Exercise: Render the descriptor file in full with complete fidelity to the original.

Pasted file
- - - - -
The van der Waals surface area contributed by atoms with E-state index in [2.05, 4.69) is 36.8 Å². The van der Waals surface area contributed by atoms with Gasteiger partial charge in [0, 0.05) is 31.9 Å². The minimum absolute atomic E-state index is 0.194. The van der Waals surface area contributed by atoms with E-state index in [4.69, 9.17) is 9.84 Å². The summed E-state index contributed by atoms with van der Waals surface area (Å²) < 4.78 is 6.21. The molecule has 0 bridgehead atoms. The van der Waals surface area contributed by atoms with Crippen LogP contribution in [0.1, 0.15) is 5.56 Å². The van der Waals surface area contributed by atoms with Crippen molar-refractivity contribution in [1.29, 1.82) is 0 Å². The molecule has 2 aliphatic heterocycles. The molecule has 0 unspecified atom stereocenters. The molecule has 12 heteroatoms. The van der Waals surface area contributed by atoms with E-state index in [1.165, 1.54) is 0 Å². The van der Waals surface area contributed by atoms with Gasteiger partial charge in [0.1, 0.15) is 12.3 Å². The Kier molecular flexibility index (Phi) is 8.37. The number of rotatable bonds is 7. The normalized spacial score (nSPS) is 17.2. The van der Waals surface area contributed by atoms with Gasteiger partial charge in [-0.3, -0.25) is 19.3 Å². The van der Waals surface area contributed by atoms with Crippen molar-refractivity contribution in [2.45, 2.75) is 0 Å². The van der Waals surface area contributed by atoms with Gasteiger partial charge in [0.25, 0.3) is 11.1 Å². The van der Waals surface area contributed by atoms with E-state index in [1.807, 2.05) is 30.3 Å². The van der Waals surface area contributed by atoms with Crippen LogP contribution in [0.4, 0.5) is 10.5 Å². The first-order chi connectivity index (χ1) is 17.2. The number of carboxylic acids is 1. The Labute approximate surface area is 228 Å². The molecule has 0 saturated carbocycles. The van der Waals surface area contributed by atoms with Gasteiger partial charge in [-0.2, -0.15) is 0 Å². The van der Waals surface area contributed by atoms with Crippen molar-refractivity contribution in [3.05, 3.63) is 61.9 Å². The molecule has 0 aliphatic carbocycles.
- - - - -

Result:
The van der Waals surface area contributed by atoms with E-state index in [2.05, 4.69) is 36.8 Å². The van der Waals surface area contributed by atoms with Gasteiger partial charge in [0, 0.05) is 31.9 Å². The minimum absolute atomic E-state index is 0.194. The van der Waals surface area contributed by atoms with E-state index in [4.69, 9.17) is 9.84 Å². The summed E-state index contributed by atoms with van der Waals surface area (Å²) < 4.78 is 6.21. The molecule has 0 bridgehead atoms. The van der Waals surface area contributed by atoms with Crippen LogP contribution in [0.1, 0.15) is 5.56 Å². The van der Waals surface area contributed by atoms with Crippen molar-refractivity contribution in [1.29, 1.82) is 0 Å². The molecule has 2 aliphatic heterocycles. The molecule has 0 unspecified atom stereocenters. The molecule has 12 heteroatoms. The van der Waals surface area contributed by atoms with E-state index in [1.165, 1.54) is 0 Å². The van der Waals surface area contributed by atoms with Gasteiger partial charge in [0.1, 0.15) is 12.3 Å². The Kier molecular flexibility index (Phi) is 8.37. The number of rotatable bonds is 7. The normalized spacial score (nSPS) is 17.2. The van der Waals surface area contributed by atoms with Gasteiger partial charge in [-0.3, -0.25) is 19.3 Å². The van der Waals surface area contributed by atoms with Crippen molar-refractivity contribution in [2.45, 2.75) is 0 Å². The van der Waals surface area contributed by atoms with Gasteiger partial charge in [0.25, 0.3) is 11.1 Å². The van der Waals surface area contributed by atoms with E-state index in [1.807, 2.05) is 30.3 Å². The van der Waals surface area contributed by atoms with Crippen LogP contribution in [0.4, 0.5) is 10.5 Å². The first-order chi connectivity index (χ1) is 17.2. The number of carboxylic acids is 1. The Labute approximate surface area is 228 Å². The molecule has 0 saturated carbocycles. The van der Waals surface area contributed by atoms with Gasteiger partial charge in [-0.2, -0.15) is 0 Å². The van der Waals surface area contributed by atoms with Crippen molar-refractivity contribution in [3.05, 3.63) is 61.9 Å². The molecule has 0 aliphatic carbocycles.